Lessons in Strategic Partnering with the Business – Part Three
By Alex Jarett
Highlights from a keynote panel of Senior IT Executives called, “Strategic Partnering with the Business.”
In this era of technology innovation and disruptive technology, it’s easy to overlook the dramatic changes in growth that can continue to be created using the classic strategy of strategic partnering with the business.
At one of our previous summits, our keynote panel of the same name shared key insights into strategies that will harvest both incremental and disruptive gains. Sitting on the panel were Andrea Ciccolini, CIO at Patterson Medical (formerly, Hospira), Michael Kennaugh, CIO at Reinhart Foodservice (formerly United), Joe Lynn, Senior VP Technology Client Relationships at Citibank, Jignesh Sampat, CIO at Knowles Electronics. The panel was moderated by Rick Knoechel.
This is Part 3 of a 3 part article highlighting some of the key insights from the panel.
In Part 1, we explained Strategic Partnering as a “Basic tenant” of the IT Role. At the end of this particle, you’ll find a link to read Part 1.
In Part 2, we explored ““How do we get IT to understand the business and speak the business language?”
In Part 3, we ask, “How do you best handle solutions brought to you by the business and Shadow IT?”
Shadow IT has increasingly become a bigger issue, especially with department heads that have their own budgets. What’s the best way to handle both Shadow IT as well as the business leads that bring solutions to your attention that they would like to implement?
Here are four great insights that the panel shared:
- Act as the Trusted Advisor, not the gatekeeper. Don’t be the department that always says no. Embrace the role of supporting the business. Jignesh mentioned that they never say no. “Good ideas can come from anywhere.” But he did mention that the business often misses compliance and regulatory requirements. The mindset is that the IT department is their internal, Trusted Advisor, and that mindset creates a strong relationship with the business. They can make decisions together. Joe agreed that the review for compliance is critical, especially in a banking environment.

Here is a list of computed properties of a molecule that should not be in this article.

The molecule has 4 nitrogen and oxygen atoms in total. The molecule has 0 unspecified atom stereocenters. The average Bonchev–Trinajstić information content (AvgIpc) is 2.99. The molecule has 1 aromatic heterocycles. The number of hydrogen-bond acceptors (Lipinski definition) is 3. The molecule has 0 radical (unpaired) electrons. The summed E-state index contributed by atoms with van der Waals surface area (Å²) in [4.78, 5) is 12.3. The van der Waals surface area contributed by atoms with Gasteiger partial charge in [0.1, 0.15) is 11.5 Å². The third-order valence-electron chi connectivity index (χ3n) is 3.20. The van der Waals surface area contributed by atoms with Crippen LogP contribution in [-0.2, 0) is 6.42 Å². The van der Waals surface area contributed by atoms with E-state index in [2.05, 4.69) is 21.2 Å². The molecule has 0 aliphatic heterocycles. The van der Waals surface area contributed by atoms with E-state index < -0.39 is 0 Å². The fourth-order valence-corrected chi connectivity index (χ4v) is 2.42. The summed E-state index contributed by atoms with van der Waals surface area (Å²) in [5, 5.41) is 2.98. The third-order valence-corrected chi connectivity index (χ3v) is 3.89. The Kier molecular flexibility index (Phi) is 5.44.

- Take a Project Portfolio Management (PPM) approach, engage the department and help them decide on priorities. Explain the budget they have for IT and let them help you decide. At United, they created a complete Project Portfolio organization with both an IT representative and Division Executive. In this fashion, the department’s own executive is involved in the decision. Michael indicated that a major benefit of this approach was the transparency of the budget and the business making the decisions as to which project was most important. The other panelists agreed a PPM approach made sense. They did bring up different examples as to where that PPM should reside in the organization.
- If Shadow IT does emerge, see it as an opportunity to get closer to the business first. Andrea mentioned that he actually has “fun with it,” when he sees a Shadow IT meeting show up on his calendar. In what I consider to be a very mature insight, he indicated, “We can be offended by it, or we can just refuse it, but there is always a good reason behind Shadow IT. Maybe our crazy process and procedures are too difficult. Or the person we put in front of this business user doesn’t know how a sales order is processed in our core system. There may be a trivial reason. Shadow IT emerging is always an opportunity for self-reflection.”Andrea always brings an attitude of working together to get the job done, and that opens up the conversation for the business to help determine if the capability brought by the proposed Shadow IT could be brought into the core systems or if they should go ahead and embrace the new system.
- Great ideas can come from anywhere! “We don’t have all the good ideas,” said Michael. As an example, an idea came from the field that it would be helpful for employees looking to get on a flight if they could be notified, and a simple application was developed that helped tremendously for employee satisfaction.
How about you? Are you open to suggestions brought to you by the business? Do you see Shadow IT as a problem, or an opportunity? Do you embrace ideas and solutions brought to you by the business, or become a roadblock? Do you see Shadow IT as a problem, or a way of learning about solutions that should be integrated into the business? Why not become a true trusted advisor to the business and be seen as a business enabler. You may find your ability to drive innovation and growth enhanced as you become a strong ally of the business.
Want to see the first post? Go here.
Want to see the second post? Go here.
Look for more insights from this panel in the next article.
Want to listen to the entire panel? Go here to listen.
Comments? What do you think? Go here to post a comment.